The Chief Engineer planned some repairs of minor water and vapour leaks near the turbo pumps of the feed water circuit while the vessel was at anchor. The pump system consists of an expansion bellows, a suction valve, the pump itself and a discharge valve with non-return function.
There was no specific procedure for this work. Nonetheless, around 09.00 three engineers and two oilers under the supervision of the Chief Engineer started closing valves and opening drains. On turbo pump 2, the delivery valve was closed first by one of the oilers. Then the recirculation valve was closed. At 09.20, one of the engineers was standing on a ladder closing the suction valve when the expansion bellows ruptured. Hot water gushed over an engineer standing on the deck and to a lesser extent over the engineer on the ladder who had closed the valve. One of the oilers also received hot water on his ankles. All crew members were wearing full PPE, including helmets.
All three injured persons were immediately given first aid and were quickly evacuated by launch. One engineer was diagnosed with 1st and 2nd degree scalding injuries over his face and shoulders. The other engineer was diagnosed with 1st and 2nd degree burns over about 40% of his body (upper torso and face). The oiler had a large 2nd degree scalding injury on his left ankle.
The company investigation found that the rupture of the expansion bellows was caused by an overpressure in the pump system between the suction valve and the delivery valve. This overpressure was caused by a leak in the delivery valve; once the suction valve and recirculation valve were both closed the pressure quickly increased above the design pressure of the bellows, which is the weakest part of the system.
Normally the drain valves (and vent) must initially be cracked open to release the water and to provide confirmation that there is no pressure present in the system. In this case it was determined that the drain valves were probably left closed before the work started.
Findings of the company investigation
Performing this type of work with only ‘one-valve segregation’ appears to be a common working method, unchallenged throughout the industry. It is clear that this goes against the safety hierarchy of:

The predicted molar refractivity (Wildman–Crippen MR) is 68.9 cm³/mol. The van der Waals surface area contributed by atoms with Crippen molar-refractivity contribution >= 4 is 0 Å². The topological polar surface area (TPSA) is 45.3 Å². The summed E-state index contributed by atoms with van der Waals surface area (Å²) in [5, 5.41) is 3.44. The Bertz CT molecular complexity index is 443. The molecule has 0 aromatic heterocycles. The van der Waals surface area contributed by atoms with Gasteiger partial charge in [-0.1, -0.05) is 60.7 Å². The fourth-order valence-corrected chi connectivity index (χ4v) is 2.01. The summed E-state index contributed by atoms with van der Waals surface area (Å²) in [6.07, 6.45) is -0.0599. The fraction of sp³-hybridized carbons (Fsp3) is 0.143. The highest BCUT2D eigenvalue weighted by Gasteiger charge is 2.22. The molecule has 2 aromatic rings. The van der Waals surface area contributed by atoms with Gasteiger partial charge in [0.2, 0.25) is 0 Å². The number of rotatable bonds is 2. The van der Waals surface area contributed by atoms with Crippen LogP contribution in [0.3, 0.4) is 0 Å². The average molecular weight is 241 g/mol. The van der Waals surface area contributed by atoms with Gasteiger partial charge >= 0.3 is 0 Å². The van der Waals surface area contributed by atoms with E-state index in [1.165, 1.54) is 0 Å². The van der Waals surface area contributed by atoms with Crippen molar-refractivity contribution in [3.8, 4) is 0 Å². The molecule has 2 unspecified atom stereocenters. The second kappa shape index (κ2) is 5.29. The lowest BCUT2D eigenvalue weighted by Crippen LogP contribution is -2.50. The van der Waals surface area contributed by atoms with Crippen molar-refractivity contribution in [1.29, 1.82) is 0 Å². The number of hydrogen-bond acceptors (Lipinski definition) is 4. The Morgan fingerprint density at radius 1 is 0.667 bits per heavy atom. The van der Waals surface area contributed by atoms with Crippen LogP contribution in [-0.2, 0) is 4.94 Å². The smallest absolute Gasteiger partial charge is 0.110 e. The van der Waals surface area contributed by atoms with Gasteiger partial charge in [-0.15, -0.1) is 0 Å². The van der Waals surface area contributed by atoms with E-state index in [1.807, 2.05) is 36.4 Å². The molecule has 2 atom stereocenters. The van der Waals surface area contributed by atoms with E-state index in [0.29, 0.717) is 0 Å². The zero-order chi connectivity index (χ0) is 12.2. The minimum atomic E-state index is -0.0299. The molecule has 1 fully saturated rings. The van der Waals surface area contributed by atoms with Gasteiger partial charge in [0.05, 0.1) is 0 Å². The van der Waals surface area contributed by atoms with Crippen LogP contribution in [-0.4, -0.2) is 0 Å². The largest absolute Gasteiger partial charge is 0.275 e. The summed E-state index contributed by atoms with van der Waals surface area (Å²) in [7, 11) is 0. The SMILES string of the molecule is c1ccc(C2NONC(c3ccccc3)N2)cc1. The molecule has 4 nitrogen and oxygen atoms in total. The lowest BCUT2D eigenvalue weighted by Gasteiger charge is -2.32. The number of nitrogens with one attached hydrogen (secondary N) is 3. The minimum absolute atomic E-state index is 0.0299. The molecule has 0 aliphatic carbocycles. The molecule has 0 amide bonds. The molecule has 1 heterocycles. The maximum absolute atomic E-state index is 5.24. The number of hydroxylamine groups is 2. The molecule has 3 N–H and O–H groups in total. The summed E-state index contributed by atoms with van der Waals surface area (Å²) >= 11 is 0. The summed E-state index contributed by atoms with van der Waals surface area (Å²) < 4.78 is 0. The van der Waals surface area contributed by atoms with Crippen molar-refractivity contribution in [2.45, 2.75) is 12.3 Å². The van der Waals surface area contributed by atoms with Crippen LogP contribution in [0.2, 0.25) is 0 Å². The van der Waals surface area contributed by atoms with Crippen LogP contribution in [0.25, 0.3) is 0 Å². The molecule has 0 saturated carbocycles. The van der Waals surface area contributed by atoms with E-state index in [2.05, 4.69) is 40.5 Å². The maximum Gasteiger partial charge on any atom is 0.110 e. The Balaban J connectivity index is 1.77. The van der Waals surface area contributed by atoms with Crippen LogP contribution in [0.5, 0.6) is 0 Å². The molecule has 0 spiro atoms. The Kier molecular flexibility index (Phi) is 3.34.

- Eliminating the hazard (shut down the boiler);
- Substituting the hazard;
- Isolating the hazard (two-valve segregation).
The design of the vessels means that using double valve segregation is often impossible for this kind of maintenance. Shutting down boilers is a time-consuming operation, which is not always supported due to commercial commitments or operational consequences such as cargo control. This is a topic that needs to be addressed industry-wide (for example, through SIGTTO).
According to the company investigation, the leadership style of the Chief Engineer probably contributed to the accident. He was directly involved in the work, giving short instructions rather than guidelines; he did not ensure closed-loop communication at every step. For example, one of the engineers thought that the Chief Engineer had opened the drains, but he was not certain. The crucial opening of the drains was left to assumption instead of positive confirmation.
The company also found the Chief Engineer’s safety awareness (and leadership) to be below standard. Among other things, there was no toolbox meeting or similar preparation just before the job began. A risk assessment of the work was created about 40 minutes after the accident had occurred.
To the Chief Engineer’s credit, his insistence on the use of full PPE, and helmets in particular, largely contributed to reduction of consequences to the engineer whose head and face were exposed to the hot water.
Other lessons learned
Instead of working in an ad hoc manner based on the experience of the particular persons on site, procedures should always be developed, and followed, for any work that involves risks that are not acceptable. Procedures should bring risks to the level of as low as reasonably practicable (ALARP).